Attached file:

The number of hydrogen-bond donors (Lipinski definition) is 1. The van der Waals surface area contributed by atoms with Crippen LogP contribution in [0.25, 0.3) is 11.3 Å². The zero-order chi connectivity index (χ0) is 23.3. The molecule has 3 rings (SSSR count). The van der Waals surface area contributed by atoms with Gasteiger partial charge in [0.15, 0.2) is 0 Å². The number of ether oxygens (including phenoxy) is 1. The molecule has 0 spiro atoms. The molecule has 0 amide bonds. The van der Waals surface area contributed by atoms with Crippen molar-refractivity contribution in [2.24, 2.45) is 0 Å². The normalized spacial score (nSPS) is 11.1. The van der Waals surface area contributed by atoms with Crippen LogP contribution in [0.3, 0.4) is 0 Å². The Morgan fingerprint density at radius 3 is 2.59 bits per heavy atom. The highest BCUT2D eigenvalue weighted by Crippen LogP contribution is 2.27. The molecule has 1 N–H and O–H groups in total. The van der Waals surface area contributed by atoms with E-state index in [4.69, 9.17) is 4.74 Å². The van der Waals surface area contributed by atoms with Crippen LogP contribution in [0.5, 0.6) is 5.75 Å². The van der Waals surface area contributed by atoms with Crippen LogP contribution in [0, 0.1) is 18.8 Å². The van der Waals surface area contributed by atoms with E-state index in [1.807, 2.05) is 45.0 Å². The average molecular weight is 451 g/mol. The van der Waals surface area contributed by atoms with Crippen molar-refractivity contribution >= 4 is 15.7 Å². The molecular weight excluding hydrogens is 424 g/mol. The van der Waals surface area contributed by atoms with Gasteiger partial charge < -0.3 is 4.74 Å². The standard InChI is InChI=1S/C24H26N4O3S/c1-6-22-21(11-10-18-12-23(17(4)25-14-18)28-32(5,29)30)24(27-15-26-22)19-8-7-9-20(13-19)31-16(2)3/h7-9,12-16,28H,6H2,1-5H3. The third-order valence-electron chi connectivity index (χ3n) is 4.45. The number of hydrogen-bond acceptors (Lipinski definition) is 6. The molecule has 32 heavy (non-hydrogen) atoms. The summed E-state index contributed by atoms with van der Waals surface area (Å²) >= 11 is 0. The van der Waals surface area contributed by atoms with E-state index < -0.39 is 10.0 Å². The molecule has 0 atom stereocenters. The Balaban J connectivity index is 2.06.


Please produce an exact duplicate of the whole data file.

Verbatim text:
The number of hydrogen-bond donors (Lipinski definition) is 1. The van der Waals surface area contributed by atoms with Crippen LogP contribution in [0.25, 0.3) is 11.3 Å². The zero-order chi connectivity index (χ0) is 23.3. The molecule has 3 rings (SSSR count). The van der Waals surface area contributed by atoms with Gasteiger partial charge in [0.15, 0.2) is 0 Å². The number of ether oxygens (including phenoxy) is 1. The molecule has 0 spiro atoms. The molecule has 0 amide bonds. The van der Waals surface area contributed by atoms with Crippen molar-refractivity contribution in [2.24, 2.45) is 0 Å². The normalized spacial score (nSPS) is 11.1. The van der Waals surface area contributed by atoms with Crippen LogP contribution in [0.3, 0.4) is 0 Å². The Morgan fingerprint density at radius 3 is 2.59 bits per heavy atom. The highest BCUT2D eigenvalue weighted by Crippen LogP contribution is 2.27. The molecule has 1 N–H and O–H groups in total. The van der Waals surface area contributed by atoms with E-state index in [4.69, 9.17) is 4.74 Å². The van der Waals surface area contributed by atoms with Crippen LogP contribution in [0.5, 0.6) is 5.75 Å². The van der Waals surface area contributed by atoms with Crippen LogP contribution in [0, 0.1) is 18.8 Å². The van der Waals surface area contributed by atoms with E-state index in [1.807, 2.05) is 45.0 Å². The average molecular weight is 451 g/mol. The van der Waals surface area contributed by atoms with Crippen molar-refractivity contribution >= 4 is 15.7 Å². The molecular weight excluding hydrogens is 424 g/mol. The van der Waals surface area contributed by atoms with Gasteiger partial charge < -0.3 is 4.74 Å². The standard InChI is InChI=1S/C24H26N4O3S/c1-6-22-21(11-10-18-12-23(17(4)25-14-18)28-32(5,29)30)24(27-15-26-22)19-8-7-9-20(13-19)31-16(2)3/h7-9,12-16,28H,6H2,1-5H3. The third-order valence-electron chi connectivity index (χ3n) is 4.45. The number of hydrogen-bond acceptors (Lipinski definition) is 6. The molecule has 32 heavy (non-hydrogen) atoms. The summed E-state index contributed by atoms with van der Waals surface area (Å²) >= 11 is 0. The van der Waals surface area contributed by atoms with E-state index < -0.39 is 10.0 Å². The molecule has 0 atom stereocenters. The Balaban J connectivity index is 2.06.